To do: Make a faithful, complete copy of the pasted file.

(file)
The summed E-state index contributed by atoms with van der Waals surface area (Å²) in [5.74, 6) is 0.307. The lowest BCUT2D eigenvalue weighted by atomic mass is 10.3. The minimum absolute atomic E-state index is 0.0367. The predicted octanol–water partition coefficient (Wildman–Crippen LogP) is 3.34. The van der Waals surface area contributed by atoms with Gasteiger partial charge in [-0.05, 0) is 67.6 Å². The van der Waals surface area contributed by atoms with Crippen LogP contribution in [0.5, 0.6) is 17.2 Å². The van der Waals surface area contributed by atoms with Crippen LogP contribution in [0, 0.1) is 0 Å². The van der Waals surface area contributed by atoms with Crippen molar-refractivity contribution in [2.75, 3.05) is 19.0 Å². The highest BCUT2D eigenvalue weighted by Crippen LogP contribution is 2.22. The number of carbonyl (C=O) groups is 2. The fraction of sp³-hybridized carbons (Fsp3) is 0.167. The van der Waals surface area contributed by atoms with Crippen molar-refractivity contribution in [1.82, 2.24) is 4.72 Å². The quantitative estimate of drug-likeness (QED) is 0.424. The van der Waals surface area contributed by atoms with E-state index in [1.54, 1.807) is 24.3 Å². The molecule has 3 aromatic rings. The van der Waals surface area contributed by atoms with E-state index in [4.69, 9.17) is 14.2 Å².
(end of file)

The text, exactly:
The summed E-state index contributed by atoms with van der Waals surface area (Å²) in [5.74, 6) is 0.307. The lowest BCUT2D eigenvalue weighted by atomic mass is 10.3. The minimum absolute atomic E-state index is 0.0367. The predicted octanol–water partition coefficient (Wildman–Crippen LogP) is 3.34. The van der Waals surface area contributed by atoms with Gasteiger partial charge in [-0.05, 0) is 67.6 Å². The van der Waals surface area contributed by atoms with Crippen LogP contribution in [0.5, 0.6) is 17.2 Å². The van der Waals surface area contributed by atoms with Crippen LogP contribution in [0, 0.1) is 0 Å². The van der Waals surface area contributed by atoms with Crippen molar-refractivity contribution in [2.75, 3.05) is 19.0 Å². The highest BCUT2D eigenvalue weighted by Crippen LogP contribution is 2.22. The number of carbonyl (C=O) groups is 2. The fraction of sp³-hybridized carbons (Fsp3) is 0.167. The van der Waals surface area contributed by atoms with Crippen molar-refractivity contribution in [1.82, 2.24) is 4.72 Å². The quantitative estimate of drug-likeness (QED) is 0.424. The van der Waals surface area contributed by atoms with E-state index in [1.54, 1.807) is 24.3 Å². The molecule has 3 aromatic rings. The van der Waals surface area contributed by atoms with E-state index in [4.69, 9.17) is 14.2 Å².